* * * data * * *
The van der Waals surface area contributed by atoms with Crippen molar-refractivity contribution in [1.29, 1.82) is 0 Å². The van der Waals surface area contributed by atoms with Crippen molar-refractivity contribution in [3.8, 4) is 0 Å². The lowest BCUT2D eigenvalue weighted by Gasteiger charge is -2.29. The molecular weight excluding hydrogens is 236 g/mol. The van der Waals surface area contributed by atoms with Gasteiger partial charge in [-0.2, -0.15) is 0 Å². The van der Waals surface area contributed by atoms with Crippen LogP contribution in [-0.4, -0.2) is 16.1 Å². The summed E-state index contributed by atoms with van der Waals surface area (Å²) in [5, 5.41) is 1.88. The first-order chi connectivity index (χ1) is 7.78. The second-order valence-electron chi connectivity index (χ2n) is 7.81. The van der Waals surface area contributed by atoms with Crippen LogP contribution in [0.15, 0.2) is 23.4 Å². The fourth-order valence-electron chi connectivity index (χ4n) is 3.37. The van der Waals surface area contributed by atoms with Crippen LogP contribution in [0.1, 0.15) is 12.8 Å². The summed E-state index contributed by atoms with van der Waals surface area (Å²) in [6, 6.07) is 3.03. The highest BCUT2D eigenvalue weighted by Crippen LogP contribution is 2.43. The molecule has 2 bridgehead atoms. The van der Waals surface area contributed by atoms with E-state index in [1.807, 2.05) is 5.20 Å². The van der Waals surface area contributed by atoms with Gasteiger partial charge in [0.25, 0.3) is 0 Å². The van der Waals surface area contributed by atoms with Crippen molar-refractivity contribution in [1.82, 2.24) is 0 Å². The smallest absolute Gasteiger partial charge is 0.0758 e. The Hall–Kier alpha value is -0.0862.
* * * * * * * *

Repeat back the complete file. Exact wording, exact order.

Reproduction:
The van der Waals surface area contributed by atoms with Crippen molar-refractivity contribution in [1.29, 1.82) is 0 Å². The van der Waals surface area contributed by atoms with Crippen molar-refractivity contribution in [3.8, 4) is 0 Å². The lowest BCUT2D eigenvalue weighted by Gasteiger charge is -2.29. The molecular weight excluding hydrogens is 236 g/mol. The van der Waals surface area contributed by atoms with Gasteiger partial charge in [-0.2, -0.15) is 0 Å². The van der Waals surface area contributed by atoms with Crippen LogP contribution in [-0.4, -0.2) is 16.1 Å². The summed E-state index contributed by atoms with van der Waals surface area (Å²) in [5, 5.41) is 1.88. The first-order chi connectivity index (χ1) is 7.78. The second-order valence-electron chi connectivity index (χ2n) is 7.81. The van der Waals surface area contributed by atoms with Crippen LogP contribution in [0.15, 0.2) is 23.4 Å². The fourth-order valence-electron chi connectivity index (χ4n) is 3.37. The van der Waals surface area contributed by atoms with Crippen LogP contribution in [0.1, 0.15) is 12.8 Å². The summed E-state index contributed by atoms with van der Waals surface area (Å²) in [6, 6.07) is 3.03. The highest BCUT2D eigenvalue weighted by Crippen LogP contribution is 2.43. The molecule has 2 bridgehead atoms. The van der Waals surface area contributed by atoms with E-state index in [1.807, 2.05) is 5.20 Å². The van der Waals surface area contributed by atoms with Gasteiger partial charge in [0.25, 0.3) is 0 Å². The van der Waals surface area contributed by atoms with Crippen molar-refractivity contribution in [1.82, 2.24) is 0 Å². The smallest absolute Gasteiger partial charge is 0.0758 e. The Hall–Kier alpha value is -0.0862.